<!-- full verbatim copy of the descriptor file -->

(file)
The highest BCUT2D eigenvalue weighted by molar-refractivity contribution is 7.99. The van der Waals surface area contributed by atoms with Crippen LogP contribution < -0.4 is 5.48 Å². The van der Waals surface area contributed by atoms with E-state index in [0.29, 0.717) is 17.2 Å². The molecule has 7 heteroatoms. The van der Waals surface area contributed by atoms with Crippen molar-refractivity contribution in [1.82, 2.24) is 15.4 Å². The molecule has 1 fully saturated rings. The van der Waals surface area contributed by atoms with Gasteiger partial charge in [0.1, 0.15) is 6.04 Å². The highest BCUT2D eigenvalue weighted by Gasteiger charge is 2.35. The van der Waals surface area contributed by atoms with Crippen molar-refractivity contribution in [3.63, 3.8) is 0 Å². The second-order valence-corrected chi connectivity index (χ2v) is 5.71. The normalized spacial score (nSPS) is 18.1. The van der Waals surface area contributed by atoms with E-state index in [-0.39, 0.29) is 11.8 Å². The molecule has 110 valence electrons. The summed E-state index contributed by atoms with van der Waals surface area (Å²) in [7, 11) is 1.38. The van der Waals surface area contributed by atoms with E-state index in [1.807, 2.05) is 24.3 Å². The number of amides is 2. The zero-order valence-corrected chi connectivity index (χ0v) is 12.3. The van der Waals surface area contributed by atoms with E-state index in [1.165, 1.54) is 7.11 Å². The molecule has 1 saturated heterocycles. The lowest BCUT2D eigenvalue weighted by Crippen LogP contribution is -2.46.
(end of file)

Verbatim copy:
The highest BCUT2D eigenvalue weighted by molar-refractivity contribution is 7.99. The van der Waals surface area contributed by atoms with Crippen LogP contribution < -0.4 is 5.48 Å². The van der Waals surface area contributed by atoms with E-state index in [0.29, 0.717) is 17.2 Å². The molecule has 7 heteroatoms. The van der Waals surface area contributed by atoms with Crippen molar-refractivity contribution in [1.82, 2.24) is 15.4 Å². The molecule has 1 fully saturated rings. The van der Waals surface area contributed by atoms with Gasteiger partial charge in [0.1, 0.15) is 6.04 Å². The highest BCUT2D eigenvalue weighted by Gasteiger charge is 2.35. The van der Waals surface area contributed by atoms with Crippen molar-refractivity contribution in [3.63, 3.8) is 0 Å². The second-order valence-corrected chi connectivity index (χ2v) is 5.71. The normalized spacial score (nSPS) is 18.1. The van der Waals surface area contributed by atoms with E-state index in [-0.39, 0.29) is 11.8 Å². The molecule has 110 valence electrons. The summed E-state index contributed by atoms with van der Waals surface area (Å²) in [7, 11) is 1.38. The van der Waals surface area contributed by atoms with E-state index in [1.807, 2.05) is 24.3 Å². The number of amides is 2. The zero-order valence-corrected chi connectivity index (χ0v) is 12.3. The van der Waals surface area contributed by atoms with E-state index in [1.165, 1.54) is 7.11 Å². The molecule has 1 saturated heterocycles. The lowest BCUT2D eigenvalue weighted by Crippen LogP contribution is -2.46.